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The Question and Some Answers
What Is to Be Done Toward the Enlightenment of the Citizenry?
J. K. W. Möhsen
Translated by James Schmidt
Johann Karl Wilhelm Möhsen (1722–1795) was one of the most esteemed physicians of his day. Born in Berlin, he studied at Halle and Jena, returned to Berlin in 1742, and in 1778 became the personal physician of Frederick the Great. He cultivated an interest in the history of science and was a member of a number of learned societies, including the Berlin Wednesday Society, a secret society of Friends of Enlightenment that played a major role in the discussion of the question "What is enlightenment?" In the lecture translated here, Möhsen posed a series of questions about the nature of enlightenment that sparked intense debates within the Wednesday Society.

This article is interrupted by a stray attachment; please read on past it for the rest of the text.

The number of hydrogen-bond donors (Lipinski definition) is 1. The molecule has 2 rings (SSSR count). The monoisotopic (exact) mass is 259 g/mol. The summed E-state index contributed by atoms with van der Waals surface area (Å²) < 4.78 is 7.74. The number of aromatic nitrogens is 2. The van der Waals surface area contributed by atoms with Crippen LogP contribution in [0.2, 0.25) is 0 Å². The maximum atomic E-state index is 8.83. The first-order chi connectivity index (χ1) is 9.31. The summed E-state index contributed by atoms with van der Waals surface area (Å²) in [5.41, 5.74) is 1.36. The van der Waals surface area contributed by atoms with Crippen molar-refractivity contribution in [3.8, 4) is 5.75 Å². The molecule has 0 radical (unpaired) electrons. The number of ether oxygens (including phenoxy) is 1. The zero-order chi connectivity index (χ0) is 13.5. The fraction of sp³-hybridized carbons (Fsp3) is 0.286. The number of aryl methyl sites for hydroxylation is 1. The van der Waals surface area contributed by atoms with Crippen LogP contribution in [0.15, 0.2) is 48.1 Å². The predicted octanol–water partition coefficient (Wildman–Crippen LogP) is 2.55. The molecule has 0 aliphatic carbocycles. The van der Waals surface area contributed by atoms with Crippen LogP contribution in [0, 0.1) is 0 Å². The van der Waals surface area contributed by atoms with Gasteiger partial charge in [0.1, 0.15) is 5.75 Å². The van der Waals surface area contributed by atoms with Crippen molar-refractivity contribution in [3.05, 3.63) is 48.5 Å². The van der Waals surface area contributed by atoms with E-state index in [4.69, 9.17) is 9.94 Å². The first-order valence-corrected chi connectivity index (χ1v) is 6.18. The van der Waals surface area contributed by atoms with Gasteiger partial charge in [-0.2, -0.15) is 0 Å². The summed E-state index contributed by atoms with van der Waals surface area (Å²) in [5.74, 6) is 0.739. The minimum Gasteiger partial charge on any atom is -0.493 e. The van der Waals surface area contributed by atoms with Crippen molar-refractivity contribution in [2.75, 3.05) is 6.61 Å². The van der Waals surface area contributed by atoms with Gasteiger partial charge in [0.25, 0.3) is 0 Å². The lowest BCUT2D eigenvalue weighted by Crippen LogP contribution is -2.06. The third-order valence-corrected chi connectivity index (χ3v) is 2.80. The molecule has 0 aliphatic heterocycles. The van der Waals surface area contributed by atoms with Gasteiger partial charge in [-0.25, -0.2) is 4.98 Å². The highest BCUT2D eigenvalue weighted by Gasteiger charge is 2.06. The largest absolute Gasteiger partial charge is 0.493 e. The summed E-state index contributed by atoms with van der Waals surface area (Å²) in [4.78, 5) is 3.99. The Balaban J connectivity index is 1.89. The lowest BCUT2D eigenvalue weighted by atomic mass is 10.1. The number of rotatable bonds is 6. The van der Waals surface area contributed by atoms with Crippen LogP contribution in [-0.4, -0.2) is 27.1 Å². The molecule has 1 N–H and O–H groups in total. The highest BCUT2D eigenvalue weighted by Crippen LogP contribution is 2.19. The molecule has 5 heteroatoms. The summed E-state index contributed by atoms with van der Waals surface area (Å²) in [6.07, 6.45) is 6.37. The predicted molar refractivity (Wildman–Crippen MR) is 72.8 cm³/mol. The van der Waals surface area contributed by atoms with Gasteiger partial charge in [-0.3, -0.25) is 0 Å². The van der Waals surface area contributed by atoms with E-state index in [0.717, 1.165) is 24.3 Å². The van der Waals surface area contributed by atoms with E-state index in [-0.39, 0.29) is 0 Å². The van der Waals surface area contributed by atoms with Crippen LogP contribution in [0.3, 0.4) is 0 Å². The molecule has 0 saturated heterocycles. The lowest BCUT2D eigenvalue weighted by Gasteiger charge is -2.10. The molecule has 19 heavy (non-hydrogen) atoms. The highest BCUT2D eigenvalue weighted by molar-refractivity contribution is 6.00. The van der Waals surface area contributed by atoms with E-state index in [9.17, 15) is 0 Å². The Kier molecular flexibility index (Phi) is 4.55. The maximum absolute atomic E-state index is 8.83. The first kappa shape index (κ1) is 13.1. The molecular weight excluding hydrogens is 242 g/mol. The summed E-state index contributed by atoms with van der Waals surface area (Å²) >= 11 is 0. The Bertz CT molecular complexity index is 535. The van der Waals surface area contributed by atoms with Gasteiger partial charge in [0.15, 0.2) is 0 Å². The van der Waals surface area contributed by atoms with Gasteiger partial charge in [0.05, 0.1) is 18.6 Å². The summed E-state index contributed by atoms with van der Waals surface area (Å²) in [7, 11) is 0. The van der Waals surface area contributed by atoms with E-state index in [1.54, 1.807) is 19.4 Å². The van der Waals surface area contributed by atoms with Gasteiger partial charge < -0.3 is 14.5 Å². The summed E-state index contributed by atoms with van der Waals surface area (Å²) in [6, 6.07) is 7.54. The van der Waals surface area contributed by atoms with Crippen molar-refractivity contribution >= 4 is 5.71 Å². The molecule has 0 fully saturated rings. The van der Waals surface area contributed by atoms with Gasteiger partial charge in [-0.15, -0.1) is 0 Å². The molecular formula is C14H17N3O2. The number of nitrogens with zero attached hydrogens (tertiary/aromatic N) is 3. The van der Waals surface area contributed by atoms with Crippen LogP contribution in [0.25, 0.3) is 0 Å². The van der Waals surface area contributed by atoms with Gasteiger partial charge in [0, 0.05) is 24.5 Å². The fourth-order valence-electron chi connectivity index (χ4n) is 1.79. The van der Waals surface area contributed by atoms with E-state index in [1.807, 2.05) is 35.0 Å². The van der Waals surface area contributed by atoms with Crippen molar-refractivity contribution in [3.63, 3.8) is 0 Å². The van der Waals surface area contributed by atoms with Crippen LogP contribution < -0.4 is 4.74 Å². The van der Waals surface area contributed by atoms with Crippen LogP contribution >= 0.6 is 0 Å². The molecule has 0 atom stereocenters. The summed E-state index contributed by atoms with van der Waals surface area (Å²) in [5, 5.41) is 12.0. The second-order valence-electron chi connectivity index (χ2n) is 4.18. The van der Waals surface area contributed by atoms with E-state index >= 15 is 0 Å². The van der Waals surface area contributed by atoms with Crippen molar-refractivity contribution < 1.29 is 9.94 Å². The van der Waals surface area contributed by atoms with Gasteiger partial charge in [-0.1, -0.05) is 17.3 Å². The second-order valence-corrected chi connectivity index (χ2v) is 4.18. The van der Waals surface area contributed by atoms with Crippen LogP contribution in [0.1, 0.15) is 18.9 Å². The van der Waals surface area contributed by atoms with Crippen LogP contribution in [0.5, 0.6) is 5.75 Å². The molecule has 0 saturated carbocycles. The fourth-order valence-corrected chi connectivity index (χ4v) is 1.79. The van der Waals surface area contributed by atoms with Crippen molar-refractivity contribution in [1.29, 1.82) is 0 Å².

Our intent is to enlighten ourselves and our fellow citizens. The enlightenment of as great a city as Berlin has it difficulties, but once they have been overcome, light will spread not only into the provinces, but throughout the entire land, and how fortunate would we not be if only a few sparks, fanned here, came in time to spread a light over all of Germany, our common fatherland.
In order to achieve our goal, let it be proposed
1. that it be determined precisely: What is enlightenment?
2. that we determine the deficiencies and infirmities in the direction of the understanding, in the manner of thinking, in the prejudices and in the ethics of our nation—or at least of our immediate public—and that we investigate how they have been promoted thus far.
3. that we first attack and root out those prejudices and errors that are the most pernicious, and that we nurture and propagate those truths whose general recognition is most necessary.